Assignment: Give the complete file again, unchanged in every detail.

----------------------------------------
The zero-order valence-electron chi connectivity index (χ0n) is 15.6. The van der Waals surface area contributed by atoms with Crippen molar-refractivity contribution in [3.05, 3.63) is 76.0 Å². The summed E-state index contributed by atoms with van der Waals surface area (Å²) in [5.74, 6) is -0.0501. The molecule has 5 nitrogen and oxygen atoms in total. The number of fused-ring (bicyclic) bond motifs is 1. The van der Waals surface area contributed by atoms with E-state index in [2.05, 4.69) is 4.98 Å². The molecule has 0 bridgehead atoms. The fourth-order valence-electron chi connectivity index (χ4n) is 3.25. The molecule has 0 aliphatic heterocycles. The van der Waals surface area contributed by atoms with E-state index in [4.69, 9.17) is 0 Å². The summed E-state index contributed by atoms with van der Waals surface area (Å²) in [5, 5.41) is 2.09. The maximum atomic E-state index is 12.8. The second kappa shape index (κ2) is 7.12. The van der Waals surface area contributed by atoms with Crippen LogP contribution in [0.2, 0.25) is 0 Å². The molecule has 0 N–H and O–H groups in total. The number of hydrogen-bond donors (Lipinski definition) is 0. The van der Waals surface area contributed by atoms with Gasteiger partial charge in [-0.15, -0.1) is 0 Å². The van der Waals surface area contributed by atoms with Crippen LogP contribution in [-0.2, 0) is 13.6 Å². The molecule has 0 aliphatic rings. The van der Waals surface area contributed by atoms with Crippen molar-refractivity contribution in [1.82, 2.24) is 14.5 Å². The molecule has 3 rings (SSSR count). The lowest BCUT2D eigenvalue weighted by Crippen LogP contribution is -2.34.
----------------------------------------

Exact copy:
The zero-order valence-electron chi connectivity index (χ0n) is 15.6. The van der Waals surface area contributed by atoms with Crippen molar-refractivity contribution in [3.05, 3.63) is 76.0 Å². The summed E-state index contributed by atoms with van der Waals surface area (Å²) in [5.74, 6) is -0.0501. The molecule has 5 nitrogen and oxygen atoms in total. The number of fused-ring (bicyclic) bond motifs is 1. The van der Waals surface area contributed by atoms with E-state index in [2.05, 4.69) is 4.98 Å². The molecule has 0 bridgehead atoms. The fourth-order valence-electron chi connectivity index (χ4n) is 3.25. The molecule has 0 aliphatic heterocycles. The van der Waals surface area contributed by atoms with E-state index in [4.69, 9.17) is 0 Å². The summed E-state index contributed by atoms with van der Waals surface area (Å²) in [5, 5.41) is 2.09. The maximum atomic E-state index is 12.8. The second kappa shape index (κ2) is 7.12. The van der Waals surface area contributed by atoms with Crippen LogP contribution in [0.2, 0.25) is 0 Å². The molecule has 0 N–H and O–H groups in total. The number of hydrogen-bond donors (Lipinski definition) is 0. The van der Waals surface area contributed by atoms with Gasteiger partial charge in [-0.15, -0.1) is 0 Å². The van der Waals surface area contributed by atoms with Crippen LogP contribution in [-0.2, 0) is 13.6 Å². The molecule has 0 aliphatic rings. The van der Waals surface area contributed by atoms with Crippen molar-refractivity contribution in [1.82, 2.24) is 14.5 Å². The molecule has 3 rings (SSSR count). The lowest BCUT2D eigenvalue weighted by Crippen LogP contribution is -2.34.